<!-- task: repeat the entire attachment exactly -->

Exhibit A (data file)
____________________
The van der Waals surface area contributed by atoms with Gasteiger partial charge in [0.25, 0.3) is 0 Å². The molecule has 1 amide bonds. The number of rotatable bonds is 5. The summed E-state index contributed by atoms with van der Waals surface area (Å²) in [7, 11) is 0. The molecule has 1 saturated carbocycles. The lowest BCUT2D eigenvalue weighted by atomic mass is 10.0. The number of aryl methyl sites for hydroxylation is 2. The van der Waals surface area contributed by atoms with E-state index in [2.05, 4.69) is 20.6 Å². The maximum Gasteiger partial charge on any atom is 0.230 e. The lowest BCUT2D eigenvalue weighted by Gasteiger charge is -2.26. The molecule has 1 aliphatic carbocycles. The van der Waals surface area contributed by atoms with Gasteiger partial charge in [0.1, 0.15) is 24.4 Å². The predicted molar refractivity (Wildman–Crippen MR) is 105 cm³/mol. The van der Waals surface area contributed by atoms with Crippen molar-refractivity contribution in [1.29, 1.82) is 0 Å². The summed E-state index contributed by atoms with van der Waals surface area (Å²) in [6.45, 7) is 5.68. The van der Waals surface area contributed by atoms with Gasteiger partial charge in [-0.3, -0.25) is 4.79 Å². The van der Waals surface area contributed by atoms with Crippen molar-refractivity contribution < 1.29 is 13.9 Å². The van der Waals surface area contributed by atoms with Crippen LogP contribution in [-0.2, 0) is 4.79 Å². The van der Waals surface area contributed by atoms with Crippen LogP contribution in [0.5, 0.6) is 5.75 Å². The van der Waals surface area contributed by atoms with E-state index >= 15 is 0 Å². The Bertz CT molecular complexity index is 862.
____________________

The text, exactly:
The van der Waals surface area contributed by atoms with Gasteiger partial charge in [0.25, 0.3) is 0 Å². The molecule has 1 amide bonds. The number of rotatable bonds is 5. The summed E-state index contributed by atoms with van der Waals surface area (Å²) in [7, 11) is 0. The molecule has 1 saturated carbocycles. The lowest BCUT2D eigenvalue weighted by atomic mass is 10.0. The number of aryl methyl sites for hydroxylation is 2. The van der Waals surface area contributed by atoms with E-state index in [2.05, 4.69) is 20.6 Å². The maximum Gasteiger partial charge on any atom is 0.230 e. The lowest BCUT2D eigenvalue weighted by Gasteiger charge is -2.26. The molecule has 1 aliphatic carbocycles. The van der Waals surface area contributed by atoms with Gasteiger partial charge in [0.1, 0.15) is 24.4 Å². The predicted molar refractivity (Wildman–Crippen MR) is 105 cm³/mol. The van der Waals surface area contributed by atoms with Crippen molar-refractivity contribution in [1.29, 1.82) is 0 Å². The summed E-state index contributed by atoms with van der Waals surface area (Å²) in [6.45, 7) is 5.68. The van der Waals surface area contributed by atoms with Gasteiger partial charge in [-0.3, -0.25) is 4.79 Å². The van der Waals surface area contributed by atoms with Crippen molar-refractivity contribution < 1.29 is 13.9 Å². The van der Waals surface area contributed by atoms with Crippen LogP contribution in [-0.2, 0) is 4.79 Å². The van der Waals surface area contributed by atoms with Crippen LogP contribution in [0.5, 0.6) is 5.75 Å². The van der Waals surface area contributed by atoms with E-state index >= 15 is 0 Å². The Bertz CT molecular complexity index is 862.